Welcome to the August 2015 Carnival of Natural Parenting: Life Learners
This post was written for inclusion in the monthly Carnival of Natural Parenting hosted by Code Name: Mama and Hobo Mama. This month our participants have talked about how they continue learning throughout life and inspire their children to do the same.
Many years ago, shortly after we got married, Steve and I visited a financial planner. She helped us set some goals and navigate self employment. Now many of those goals and priorities have become irrelevant to our current lives, but one has stuck with us through all of the employment changes, out-of-state-moves, and child bearing:
You read that right. My husband and I are Grown Ups with Allowances. At the point we set them up, we were each earning a decent living and had enough disposable income to not really worry about how or who pays for pedicures and steak nights. Now that we’re no longer self-employed, other aspects of our finances have shifted but the allowances have stayed put. When I tell people this, there are two basic responses:
1) That is the best idea ever. Tell me more.
2) But he’s the only one working, so why does he need an allowance? Isn’t it his money and he’s just letting you use it?
I’m pretty sure I’m preaching to the choir when I say that being a Stay at Home Parent is work. Hard work. Yes, there are perks – like when the boys had back-to-back stomach bugs that kept us quarantined in our apartment for two and a half weeks and I didn’t have to worry about juggling childcare and taking time off and getting work done. I had the not-at-all luxurious luxury of just focusing on pushing liquids, cleaning up barf, and sanitizing everything. No one was paying me to do it, but it was still work.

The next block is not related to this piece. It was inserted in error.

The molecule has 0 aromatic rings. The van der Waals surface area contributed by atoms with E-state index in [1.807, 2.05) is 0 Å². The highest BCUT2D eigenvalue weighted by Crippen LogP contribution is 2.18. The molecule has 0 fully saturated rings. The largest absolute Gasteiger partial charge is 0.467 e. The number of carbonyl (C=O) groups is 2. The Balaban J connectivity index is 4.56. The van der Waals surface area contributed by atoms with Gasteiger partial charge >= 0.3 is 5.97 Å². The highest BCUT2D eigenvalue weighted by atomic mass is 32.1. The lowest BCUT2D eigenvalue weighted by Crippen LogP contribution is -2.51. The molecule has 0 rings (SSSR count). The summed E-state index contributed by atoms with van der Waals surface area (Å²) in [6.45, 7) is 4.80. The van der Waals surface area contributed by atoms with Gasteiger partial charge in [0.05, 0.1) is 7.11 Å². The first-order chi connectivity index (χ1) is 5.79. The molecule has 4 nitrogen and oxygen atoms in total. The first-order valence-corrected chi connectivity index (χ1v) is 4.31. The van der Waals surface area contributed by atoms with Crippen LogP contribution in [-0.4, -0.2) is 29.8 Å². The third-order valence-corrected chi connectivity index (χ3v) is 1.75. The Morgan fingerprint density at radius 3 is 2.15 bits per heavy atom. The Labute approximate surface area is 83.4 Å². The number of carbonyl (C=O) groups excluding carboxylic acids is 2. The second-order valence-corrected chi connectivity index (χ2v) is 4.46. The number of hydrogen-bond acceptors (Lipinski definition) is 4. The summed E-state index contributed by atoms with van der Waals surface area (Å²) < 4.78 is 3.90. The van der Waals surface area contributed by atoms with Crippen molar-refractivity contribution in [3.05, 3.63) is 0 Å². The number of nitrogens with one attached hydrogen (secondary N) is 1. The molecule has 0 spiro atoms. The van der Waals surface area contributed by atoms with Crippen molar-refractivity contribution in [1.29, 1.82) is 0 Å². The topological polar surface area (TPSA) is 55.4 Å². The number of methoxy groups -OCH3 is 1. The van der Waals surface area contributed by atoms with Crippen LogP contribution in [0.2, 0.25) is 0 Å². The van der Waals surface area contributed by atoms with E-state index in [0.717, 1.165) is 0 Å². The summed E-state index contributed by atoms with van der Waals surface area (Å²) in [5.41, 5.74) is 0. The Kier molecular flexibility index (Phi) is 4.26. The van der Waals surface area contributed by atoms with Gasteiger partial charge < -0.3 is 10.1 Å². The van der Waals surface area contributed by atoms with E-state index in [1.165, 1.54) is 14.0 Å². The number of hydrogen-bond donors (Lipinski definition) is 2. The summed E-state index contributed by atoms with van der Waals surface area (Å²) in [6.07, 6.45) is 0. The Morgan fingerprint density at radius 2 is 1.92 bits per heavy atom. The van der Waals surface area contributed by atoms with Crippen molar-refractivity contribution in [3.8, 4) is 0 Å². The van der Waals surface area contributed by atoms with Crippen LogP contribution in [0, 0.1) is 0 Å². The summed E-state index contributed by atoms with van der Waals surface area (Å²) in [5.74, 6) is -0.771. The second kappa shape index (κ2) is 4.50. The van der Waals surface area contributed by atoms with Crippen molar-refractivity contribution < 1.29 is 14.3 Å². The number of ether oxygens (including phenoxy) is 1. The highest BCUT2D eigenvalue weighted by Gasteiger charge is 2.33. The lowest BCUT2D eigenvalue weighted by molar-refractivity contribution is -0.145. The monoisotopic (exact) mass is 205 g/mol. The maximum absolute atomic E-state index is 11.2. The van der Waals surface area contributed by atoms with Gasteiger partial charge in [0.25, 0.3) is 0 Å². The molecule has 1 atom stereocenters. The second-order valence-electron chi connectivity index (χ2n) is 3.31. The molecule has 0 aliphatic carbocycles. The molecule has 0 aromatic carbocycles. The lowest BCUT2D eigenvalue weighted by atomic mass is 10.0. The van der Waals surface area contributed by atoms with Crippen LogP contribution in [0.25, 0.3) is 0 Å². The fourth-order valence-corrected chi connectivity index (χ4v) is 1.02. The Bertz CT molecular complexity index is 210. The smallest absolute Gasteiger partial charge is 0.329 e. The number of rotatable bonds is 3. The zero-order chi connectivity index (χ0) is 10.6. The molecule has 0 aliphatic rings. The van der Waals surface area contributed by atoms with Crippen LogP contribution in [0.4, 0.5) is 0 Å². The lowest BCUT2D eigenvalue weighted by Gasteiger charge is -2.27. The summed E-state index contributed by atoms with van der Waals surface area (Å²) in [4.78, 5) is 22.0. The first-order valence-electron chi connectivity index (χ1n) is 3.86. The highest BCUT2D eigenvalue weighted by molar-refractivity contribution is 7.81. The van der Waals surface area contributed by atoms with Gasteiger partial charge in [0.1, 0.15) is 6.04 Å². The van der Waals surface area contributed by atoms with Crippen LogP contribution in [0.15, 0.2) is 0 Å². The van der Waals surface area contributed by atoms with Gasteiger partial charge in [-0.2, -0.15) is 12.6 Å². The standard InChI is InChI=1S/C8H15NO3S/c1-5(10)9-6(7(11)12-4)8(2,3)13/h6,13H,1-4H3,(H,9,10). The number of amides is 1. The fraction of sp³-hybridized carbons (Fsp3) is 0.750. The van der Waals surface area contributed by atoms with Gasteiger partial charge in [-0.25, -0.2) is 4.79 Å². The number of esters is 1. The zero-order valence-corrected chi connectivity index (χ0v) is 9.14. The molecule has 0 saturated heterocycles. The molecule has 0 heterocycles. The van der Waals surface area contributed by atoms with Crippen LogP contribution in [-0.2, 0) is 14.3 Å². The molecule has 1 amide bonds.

I digress. We have some wonderful budgeting software, and written under “savings goals” is a line for Steve’s allowance and a line for mine. Here are the perks of having an allowance as a grownup:
- Steak Nights. Steve has been doing regular steak nights with the guys for as long as I’ve known him. I enjoy steak, but I don’t enjoy it that much, and instead of pointing out how expensive that can get, I point to his allowance. (Were I to go, the meal would come out of our “Date Night” budget.)
- Pedicures and Shopping sprees. We just got back from visiting our families in Dallas. My mom, sister, and I spent a day at Northpark and instead of asking Steve how much I’m “allowed” to spend on things like palazzo pants and ballet flats, I checked my allowance.
One of the most common questions I get is how do we decide what “We” pay for versus what “I” pay for. This is obviously best left up to you and your partner, but for us it boils down to necessity versus splurge. So “We” pay for regular hair cuts. “I” pay for peek-a-boo purple streaks. “We” pay for socks and underwear. . . Steve pays for fancy wool cycling socks. No more arguing over shopping sprees or being annoyed that he went out for steak and I had leftovers after I put the boys to bed. No one gets reprimanded when the budget for family clothing allows for $12 socks but the socks cost $40 (because they’re fancy wool cycling socks) – that extra $28 comes out of his allowance, and not the budget lines of things for which we are saving. Our house fund remains untouched, our new bed fund is just sitting, waiting to be filled and used . . . but those dollars don’t come from our allowance any more than our allowance comes from those dollars. Our allowances allow for us to play a little without worry.